Several years after I met her, when she was living in England, she was killed by a letter bomb almost certainly sent by Spengler’s men. But the day that she walked into my Johannesburg hotel she was vibrant and enthusiastic. I was halfway through my proposal for a clandestine interview with Mandela when she interrupted me, her dark eyes sparkling with an engaging complicity. ‘It can be arranged; we can do it within 24 hours,’ she said, sweeping away any doubts about security arrangements.
This was to be the first – and it transpired last – television interview with the man known to Africans as the Black Pimpernel. When Mandela spoke, South Africa listened. He was the public face of government opposition, and right at this moment a global audience was an unforeseen godsend to him and the movement.
Among Ruth’s vast circle of contacts was Julius Lewin, a professor at Wits. His passport had been confiscated on the grounds that he was a liberal and by implication a communist. He had a modest bungalow outside the city centre, near Zoo Lake, with a neat garden and high hedges. The house had various exits – ideal for quick getaways. He was sanguine about his own risk, which was immense, and said little before shaking the hands of the crew and disappearing into the night.
The small living-room was furnished liberally with packed bookshelves and had one plain brick wall that made an ideal, anonymous background for the interview. The crew went to work with blackout material and soft lighting – we would have to make it impossible to identify the location. I had been driven to Lewin’s house by one of Mandela’s colleagues – Ahmed ‘Kathy’ Kathrada. He drove like a man being tailed, from which I drew crumbs of comfort. It took for ever, both of us silent and sweating while dusk turned to dark. (He later told me that the spooks were nothing to do with it. He had completely lost his way and was in genuine fear of missing Mandela’s arrival altogether.)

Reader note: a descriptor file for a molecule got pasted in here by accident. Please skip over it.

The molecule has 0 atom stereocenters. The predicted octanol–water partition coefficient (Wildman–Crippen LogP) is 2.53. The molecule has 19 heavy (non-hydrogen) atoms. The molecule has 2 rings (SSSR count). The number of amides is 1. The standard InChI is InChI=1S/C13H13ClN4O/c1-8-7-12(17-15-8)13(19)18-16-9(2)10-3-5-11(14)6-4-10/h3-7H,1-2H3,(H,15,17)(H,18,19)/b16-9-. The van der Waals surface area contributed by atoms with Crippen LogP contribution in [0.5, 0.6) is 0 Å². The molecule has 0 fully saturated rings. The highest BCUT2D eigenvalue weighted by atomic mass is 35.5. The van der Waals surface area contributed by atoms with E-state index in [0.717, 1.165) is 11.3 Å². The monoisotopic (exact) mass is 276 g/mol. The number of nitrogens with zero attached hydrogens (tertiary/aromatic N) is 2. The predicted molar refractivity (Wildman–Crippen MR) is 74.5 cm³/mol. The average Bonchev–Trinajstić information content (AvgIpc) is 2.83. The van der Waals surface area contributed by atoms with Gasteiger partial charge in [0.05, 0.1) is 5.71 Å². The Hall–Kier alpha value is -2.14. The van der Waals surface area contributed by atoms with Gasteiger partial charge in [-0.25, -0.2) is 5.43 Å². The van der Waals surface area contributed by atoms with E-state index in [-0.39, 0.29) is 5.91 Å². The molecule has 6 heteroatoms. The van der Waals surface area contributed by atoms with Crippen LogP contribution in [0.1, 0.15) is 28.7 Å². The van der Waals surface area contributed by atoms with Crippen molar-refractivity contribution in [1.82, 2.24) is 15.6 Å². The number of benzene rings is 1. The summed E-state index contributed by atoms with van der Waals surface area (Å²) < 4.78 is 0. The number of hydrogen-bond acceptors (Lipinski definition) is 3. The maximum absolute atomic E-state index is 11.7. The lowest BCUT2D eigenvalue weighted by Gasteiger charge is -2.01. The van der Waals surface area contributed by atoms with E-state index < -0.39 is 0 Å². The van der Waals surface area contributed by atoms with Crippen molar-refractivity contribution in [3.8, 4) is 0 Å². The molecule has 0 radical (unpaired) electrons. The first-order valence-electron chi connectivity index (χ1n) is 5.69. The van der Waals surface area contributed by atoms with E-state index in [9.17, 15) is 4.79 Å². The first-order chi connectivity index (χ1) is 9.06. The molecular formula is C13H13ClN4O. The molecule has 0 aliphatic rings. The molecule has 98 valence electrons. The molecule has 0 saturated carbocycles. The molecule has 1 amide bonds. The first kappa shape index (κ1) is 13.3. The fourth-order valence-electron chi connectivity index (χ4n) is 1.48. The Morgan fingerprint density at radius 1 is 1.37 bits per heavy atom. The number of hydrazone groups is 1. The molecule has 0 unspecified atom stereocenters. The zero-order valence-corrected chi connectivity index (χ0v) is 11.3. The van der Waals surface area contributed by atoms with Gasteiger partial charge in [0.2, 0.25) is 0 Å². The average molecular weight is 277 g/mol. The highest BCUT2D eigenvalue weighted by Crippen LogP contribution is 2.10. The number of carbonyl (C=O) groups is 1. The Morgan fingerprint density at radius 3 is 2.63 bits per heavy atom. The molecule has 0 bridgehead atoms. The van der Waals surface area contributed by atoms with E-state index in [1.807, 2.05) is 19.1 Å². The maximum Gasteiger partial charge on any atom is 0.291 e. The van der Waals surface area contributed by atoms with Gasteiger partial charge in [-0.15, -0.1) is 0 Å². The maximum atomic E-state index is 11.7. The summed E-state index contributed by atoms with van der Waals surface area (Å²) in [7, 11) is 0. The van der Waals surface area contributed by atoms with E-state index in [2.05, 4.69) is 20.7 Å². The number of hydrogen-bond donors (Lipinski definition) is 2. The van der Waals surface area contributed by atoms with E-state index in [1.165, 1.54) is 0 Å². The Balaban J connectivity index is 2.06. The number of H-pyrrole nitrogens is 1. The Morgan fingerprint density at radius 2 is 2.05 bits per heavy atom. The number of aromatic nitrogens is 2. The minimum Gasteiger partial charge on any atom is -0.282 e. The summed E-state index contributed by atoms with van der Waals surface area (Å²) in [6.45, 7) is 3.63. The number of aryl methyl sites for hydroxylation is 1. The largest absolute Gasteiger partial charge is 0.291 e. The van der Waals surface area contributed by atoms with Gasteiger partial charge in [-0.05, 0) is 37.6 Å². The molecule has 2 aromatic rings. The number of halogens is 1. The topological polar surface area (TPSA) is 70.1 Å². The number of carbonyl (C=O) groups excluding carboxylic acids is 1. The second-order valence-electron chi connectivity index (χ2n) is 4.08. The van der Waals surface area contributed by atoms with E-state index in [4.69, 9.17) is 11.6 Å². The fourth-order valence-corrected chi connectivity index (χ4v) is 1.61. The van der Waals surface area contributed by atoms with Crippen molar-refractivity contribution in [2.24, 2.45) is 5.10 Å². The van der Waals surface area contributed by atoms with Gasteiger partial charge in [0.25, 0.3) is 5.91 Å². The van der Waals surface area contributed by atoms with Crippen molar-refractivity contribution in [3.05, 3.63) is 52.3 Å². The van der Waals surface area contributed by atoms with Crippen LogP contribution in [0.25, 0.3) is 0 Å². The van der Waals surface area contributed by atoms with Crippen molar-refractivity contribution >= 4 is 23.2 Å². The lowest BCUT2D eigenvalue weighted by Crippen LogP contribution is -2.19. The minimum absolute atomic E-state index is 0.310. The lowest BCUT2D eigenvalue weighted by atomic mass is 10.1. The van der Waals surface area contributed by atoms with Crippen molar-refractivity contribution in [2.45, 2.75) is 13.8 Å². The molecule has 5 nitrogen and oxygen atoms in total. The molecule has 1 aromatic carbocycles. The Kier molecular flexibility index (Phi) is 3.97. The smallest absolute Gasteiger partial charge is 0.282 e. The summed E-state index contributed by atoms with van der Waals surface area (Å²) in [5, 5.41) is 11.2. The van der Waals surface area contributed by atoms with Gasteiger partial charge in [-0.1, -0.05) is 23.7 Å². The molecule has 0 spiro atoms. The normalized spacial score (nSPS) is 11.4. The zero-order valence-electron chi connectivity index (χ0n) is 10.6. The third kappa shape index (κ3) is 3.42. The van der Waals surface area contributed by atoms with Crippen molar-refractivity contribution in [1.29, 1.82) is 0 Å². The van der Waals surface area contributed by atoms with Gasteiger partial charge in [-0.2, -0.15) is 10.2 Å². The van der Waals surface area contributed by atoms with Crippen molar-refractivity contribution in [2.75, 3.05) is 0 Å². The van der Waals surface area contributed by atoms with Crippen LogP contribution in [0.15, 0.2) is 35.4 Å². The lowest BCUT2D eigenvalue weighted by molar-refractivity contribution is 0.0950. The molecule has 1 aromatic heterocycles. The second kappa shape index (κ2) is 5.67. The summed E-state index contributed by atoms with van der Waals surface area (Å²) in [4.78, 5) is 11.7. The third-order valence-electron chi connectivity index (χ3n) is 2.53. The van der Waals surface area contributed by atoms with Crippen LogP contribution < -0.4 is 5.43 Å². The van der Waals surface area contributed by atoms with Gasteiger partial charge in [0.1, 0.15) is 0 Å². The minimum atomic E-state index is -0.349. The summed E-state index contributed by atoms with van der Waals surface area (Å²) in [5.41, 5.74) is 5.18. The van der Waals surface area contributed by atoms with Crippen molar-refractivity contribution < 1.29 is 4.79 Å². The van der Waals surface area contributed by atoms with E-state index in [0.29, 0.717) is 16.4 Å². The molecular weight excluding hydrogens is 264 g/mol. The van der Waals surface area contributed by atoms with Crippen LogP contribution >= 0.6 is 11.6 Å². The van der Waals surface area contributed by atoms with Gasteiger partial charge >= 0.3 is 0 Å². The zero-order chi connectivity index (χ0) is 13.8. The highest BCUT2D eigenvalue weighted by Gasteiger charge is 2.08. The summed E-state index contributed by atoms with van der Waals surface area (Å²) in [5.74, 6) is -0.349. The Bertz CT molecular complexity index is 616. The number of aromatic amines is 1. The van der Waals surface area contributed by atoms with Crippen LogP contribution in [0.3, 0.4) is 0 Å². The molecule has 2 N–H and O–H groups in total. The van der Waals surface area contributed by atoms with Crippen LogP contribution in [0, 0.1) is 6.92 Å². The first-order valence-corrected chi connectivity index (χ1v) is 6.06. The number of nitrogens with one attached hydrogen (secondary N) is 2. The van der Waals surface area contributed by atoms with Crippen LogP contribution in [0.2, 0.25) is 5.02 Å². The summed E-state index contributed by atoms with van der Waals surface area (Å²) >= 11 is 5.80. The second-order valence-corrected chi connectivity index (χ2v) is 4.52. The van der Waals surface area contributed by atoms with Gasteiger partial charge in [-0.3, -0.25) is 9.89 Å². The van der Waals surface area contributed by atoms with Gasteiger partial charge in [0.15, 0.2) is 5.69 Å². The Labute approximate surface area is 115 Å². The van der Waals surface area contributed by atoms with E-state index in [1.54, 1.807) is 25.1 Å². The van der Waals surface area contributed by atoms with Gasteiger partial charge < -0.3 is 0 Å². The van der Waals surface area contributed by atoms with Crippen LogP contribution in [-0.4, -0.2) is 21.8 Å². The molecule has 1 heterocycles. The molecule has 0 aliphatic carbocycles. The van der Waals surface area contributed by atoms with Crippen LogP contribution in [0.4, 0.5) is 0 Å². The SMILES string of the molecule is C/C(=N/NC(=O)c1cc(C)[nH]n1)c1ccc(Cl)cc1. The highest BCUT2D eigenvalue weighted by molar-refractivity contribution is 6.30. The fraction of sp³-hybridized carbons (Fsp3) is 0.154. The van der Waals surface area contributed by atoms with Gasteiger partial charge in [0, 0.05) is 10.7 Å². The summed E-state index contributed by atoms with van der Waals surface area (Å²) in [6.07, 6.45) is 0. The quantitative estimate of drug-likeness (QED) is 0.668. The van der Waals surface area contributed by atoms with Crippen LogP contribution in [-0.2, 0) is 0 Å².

I was staking a lot on Mandela, the most wanted man in Africa and the ultimate scoop for a young television journalist. I had not told ITN in case the story fell flat, and I made sure only a handful of trusted South Africans knew the plan. Mandela was due at 2am. We had allowed 20 minutes for the sequence, which meant one change of film and no retakes. We had to nail it first time.
Mandela arrived dead on time. For a big man he moved very quietly and was in the middle of the room before we realised it. He wore a black leather jacket and I immediately recognised the trademark beard. There was no sign of the flamboyant sharp suits. He was round in the face, almost podgy, with a near centre parting of his hair. He looked tired, listless even, and spoke without his usual flair. The ready smile for the camera was absent. He was cross-legged and his strong frame sagged back into his chair. The showman – never far from the surface – had crept into the wings. He had had a terrible day. Predictably, the strike had been a failure and he had called it off. He was depressed by the media’s ‘shameful role’ in denouncing the strike and Spengler’s gloating. There had been a military and police presence at every pressure point.
He began answering my questions in a weary, strained voice. (The five-minute interview was shown on ITN News and is played to this day at the Apartheid Museum and at Lilliesleaf, which has been imaginatively restored with brilliant audio and visual technology.)
‘What do the Africans really want?’ I began.
‘Africans require, want, the franchise on the basis of one man one vote. They want political independence.’
‘Could that happen without the Europeans being pushed out?’
‘We have made it very clear in our policy that South Africa is a country of many races; there is room for all the various races.’
‘Are there many educated Africans in South Africa?’ I continued.
He appeared irritated by this question, as if it were an accusation and that the lack of educated Africans was a justification for keeping them disfranchised. ‘Yes, we have a large number of educated Africans but it has nothing to do with the question of the vote. Numerous occasions in history tell us that people can vote without education. You want certain fundamental rights and you have aspirations and claims; it has nothing to do with education whatsoever.’